It should be noted that the Watson project, like any innovative product, did not set explicit economic goals for the creators. The costs of the stages of creating its components were usually higher than planned, and its content is very burdensome when compared with traditional budgets in health care. Rather, it can be viewed as a kind of testing ground where promising IT technologies can be tested and researchers can be inspired. Then, already proven and tested prototypes should be transferred to mass production, achieving higher price-quality indicators and suitability for service in real conditions. At almost every conference on AI today, there are reports from researchers from around the world with statements such as "We are making our own Watson, and it will be better than the original."
Using the Emergent artificial intelligence system, the researchers were able to identify five new biomarkers that could be targeted by new drugs in the treatment of glaucoma. According to scientists, for this purpose, information about more than 600 thousand specific DNA sequences of 2.3 thousand patients and data on gene interactions are entered into the AI system.
The DeepMind Health project, which is led by a British company that is part of Google, has created a system that can process hundreds of thousands of medical records in a few minutes and extract the necessary information from them. Although this project, based on data systematization and machine learning, is still in its early stages, DeepMind is already collaborating with Moorefields Eye Hospital (UK) to improve the quality of treatment. Using a million anonymized, tomographic eye images, the researchers are trying to create algorithms based on machine learning technologies that would help detect the early signs of two eye diseases: wet age-related macular degeneration and diabetic retinopathy. Another company, part of Google, Verily, is doing the same. The specialists of this company use artificial intelligence and algorithms of the Google search engine in order to analyze what makes a person healthy.
The Israeli MedyMatch Technology company, which employs only 20 people, has developed a solution based on AI and Big Data, thanks to which doctors can more accurately diagnose a stroke. To do this, in real time, the MedyMatch system compares the image of the patient's brain with hundreds of thousands of other images that are in its "cloud". It is known that stroke can be caused by two reasons: cerebral hemorrhage and blood clot. Accordingly, each of these cases requires a different approach to treatment. However, according to statistics, despite the improvement in CT, the number of errors in diagnosis has not changed over the past 30 years and is approximately 30%. That is, in almost every third case, the doctor prescribes the wrong treatment for the patient, which leads to sad consequences. The MedyMatch system is able to track the smallest deviations from the norm that a specialist is not always able to notice, thus reducing the likelihood of errors in diagnosis and treatment prescription to a minimum.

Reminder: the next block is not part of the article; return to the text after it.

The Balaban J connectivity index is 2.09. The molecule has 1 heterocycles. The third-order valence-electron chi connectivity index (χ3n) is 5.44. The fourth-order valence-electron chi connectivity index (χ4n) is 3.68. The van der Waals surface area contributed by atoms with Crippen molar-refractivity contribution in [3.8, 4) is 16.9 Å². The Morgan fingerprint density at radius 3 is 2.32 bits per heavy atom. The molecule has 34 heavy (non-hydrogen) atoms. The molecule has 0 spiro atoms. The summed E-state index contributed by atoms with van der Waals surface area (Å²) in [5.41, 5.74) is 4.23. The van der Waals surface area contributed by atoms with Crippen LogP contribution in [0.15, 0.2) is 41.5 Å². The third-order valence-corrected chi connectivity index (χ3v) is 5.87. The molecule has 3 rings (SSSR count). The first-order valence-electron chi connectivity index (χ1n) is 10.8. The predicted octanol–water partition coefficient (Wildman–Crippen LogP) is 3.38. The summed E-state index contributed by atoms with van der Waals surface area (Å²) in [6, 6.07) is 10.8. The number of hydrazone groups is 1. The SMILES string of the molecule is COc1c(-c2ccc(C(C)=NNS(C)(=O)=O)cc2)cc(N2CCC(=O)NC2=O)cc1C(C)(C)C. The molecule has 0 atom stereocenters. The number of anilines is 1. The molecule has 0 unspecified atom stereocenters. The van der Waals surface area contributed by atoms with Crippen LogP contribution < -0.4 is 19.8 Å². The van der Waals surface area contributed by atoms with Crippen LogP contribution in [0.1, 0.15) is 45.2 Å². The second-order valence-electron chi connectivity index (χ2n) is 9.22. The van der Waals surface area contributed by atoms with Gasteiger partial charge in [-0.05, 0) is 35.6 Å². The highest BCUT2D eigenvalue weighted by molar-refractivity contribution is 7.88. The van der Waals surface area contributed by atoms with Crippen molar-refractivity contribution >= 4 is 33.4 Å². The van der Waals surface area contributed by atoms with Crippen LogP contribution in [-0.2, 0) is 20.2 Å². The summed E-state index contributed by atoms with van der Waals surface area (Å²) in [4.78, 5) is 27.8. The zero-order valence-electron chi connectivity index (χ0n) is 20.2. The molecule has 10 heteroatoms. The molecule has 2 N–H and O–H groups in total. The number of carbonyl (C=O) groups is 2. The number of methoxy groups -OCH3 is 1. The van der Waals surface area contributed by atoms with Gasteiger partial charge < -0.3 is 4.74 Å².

AI-powered MedyMatch tool helps ambulance teams quickly confirm and treat bleeding in the brain and treat appropriately; source FierceBioTech.
Recently, more and more attention is paid to attempts to apply AI technologies not only to create solutions for doctors but also for patients. For example, the mobile application of the British company Your.MD, which was launched in November 2015. This program uses AI, machine learning and natural language processing technologies. This allows the patient to say, for example, “I have a headache,” and then receive follow-up expert advice from a smartphone. To do this, the artificial intelligence system Your.MD is connected to the world's largest map of symptoms, created by the same Your.MD: it took into account 1.4 million symptoms, the identification of which took more than 350 thousand hours. A British health care professional has tested each symptom. Artificial Intelligence selects the most appropriate symptom based on the unique profile of the smartphone owner.
Medtronic offers an app that can predict a critical drop in blood sugar three hours before an event. To do this, Medtronic and IBM are using cognitive analytics technologies for the data of blood glucose meters and insulin pumps. The app will help people understand the impact of daily activity on diabetes. Another exciting IBM project, this time in collaboration with the diagnostic company Pathway Genomics, has created the OME app, which combines cognitive and precision medicine with genetics. The purpose of the app is to provide users with personalized information to enhance their quality of life. The first version of the app includes recommendations for diet and exercise, information on metabolism, which depends on the user's genetic data, a map with the user's habits and information about his health. In the future, electronic health records, insurance information and other additional information will be added.